ζ=damping ratio; and
ω=natural frequency of the second filter.
The outputs of the first and second filters 68 and 74 are provided to a summation device 76. The output signal from the summation device 76 is the velocity signal 12. Specifically, the output from the summation device 76 is represented by the equation: ##EQU3## wherein: Xout =velocity signal 12;
Xout =acceleration signal 66;
Xout =displacement signal 72;
ζ=damping ratio; and
ω=natural frequency of the first and second filters.
Accordingly, it is to be appreciated that the output from the first and second filters 68 and 74 are complimentary, and together provide the velocity signal 22 with a high level of accuracy over a range of frequencies.
Referring to FIG. 6, a second vehicle 80, having an active suspension system 82 in accordance with the present invention, is illustrated. The second vehicle 80 is the tractor of a tractor-trailer truck, which is commonly referred to as a semi-truck. The tractor 80 includes a tractor of a tractor-trailer truck, which is commonly referred to as a semi-truck. The tractor 80 includes a passenger cab 84 and a chassis 86 which is pivotally connected to the chassis at a pivot 88. At a location spaced away from the pivot 88, the cab 84 is connected to the chassis 86 by one or more passive suspension devices 90 (e.g., a spring). Accordingly, the cab 84 is a sprung mass and the chassis 86 is an unsprung mass.
The suspension system 82 is similar to the suspension system 16 of FIG. 5, and elements with identical functions are identified by identical reference numerals in FIGS. 5 and 6. The actuator 30 (FIG. 6) of the suspension system 82 connects the cab 84 to the chassis 86 at a location away from the pivot 88. Accordingly, the actuator 30 can drive the cab 84 to pivot toward or away from the chassis 86 at the location of the actuator, or the actuator can maintain the relative positions of the cab and the chassis.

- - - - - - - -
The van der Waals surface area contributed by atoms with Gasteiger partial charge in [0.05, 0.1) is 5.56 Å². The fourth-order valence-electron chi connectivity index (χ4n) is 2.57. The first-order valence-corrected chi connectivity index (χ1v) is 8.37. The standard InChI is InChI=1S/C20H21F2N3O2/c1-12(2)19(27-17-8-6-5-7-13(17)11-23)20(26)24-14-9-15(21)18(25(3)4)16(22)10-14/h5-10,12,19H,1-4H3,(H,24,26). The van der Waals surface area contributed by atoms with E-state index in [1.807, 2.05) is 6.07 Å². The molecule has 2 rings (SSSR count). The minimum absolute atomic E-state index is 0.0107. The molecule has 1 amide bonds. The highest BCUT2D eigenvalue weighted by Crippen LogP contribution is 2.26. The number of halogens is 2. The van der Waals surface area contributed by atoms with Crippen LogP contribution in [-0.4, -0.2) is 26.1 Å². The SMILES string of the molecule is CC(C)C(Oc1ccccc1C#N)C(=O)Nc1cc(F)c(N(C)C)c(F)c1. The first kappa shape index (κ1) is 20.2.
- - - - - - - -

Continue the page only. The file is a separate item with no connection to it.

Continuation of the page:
A velocity indication apparatus 92, in accordance with the present invention, provides the velocity signal 12 for the suspension system 82 of FIG. 6. The velocity indication apparatus 92 is comparable to the velocity indication apparatus 10 of FIG. 5. However, the velocity indication apparatus 92 of FIG. 6 provides a velocity signal 12 based upon the velocity of the pivoting cab 84.
The velocity indication apparatus 92 includes an acceleration sensor 94 fixedly mounted on the cab 84. The acceleration sensor 94 provides an output signal 96 which is indicative of the acceleration of the cab at a location spaced away from the pivot 88. Because the acceleration sensor 94 is spaced away from the pivot 88, the component of the perceived acceleration in the horizontal direction can be neglected and the acceleration signal 96 can be used for indicating vertical acceleration. The acceleration signal 96 is provided to a first transfer filter 98. The transfer function of the first filter 98 is the same as the transfer function for the first filter 68 of FIG. 5.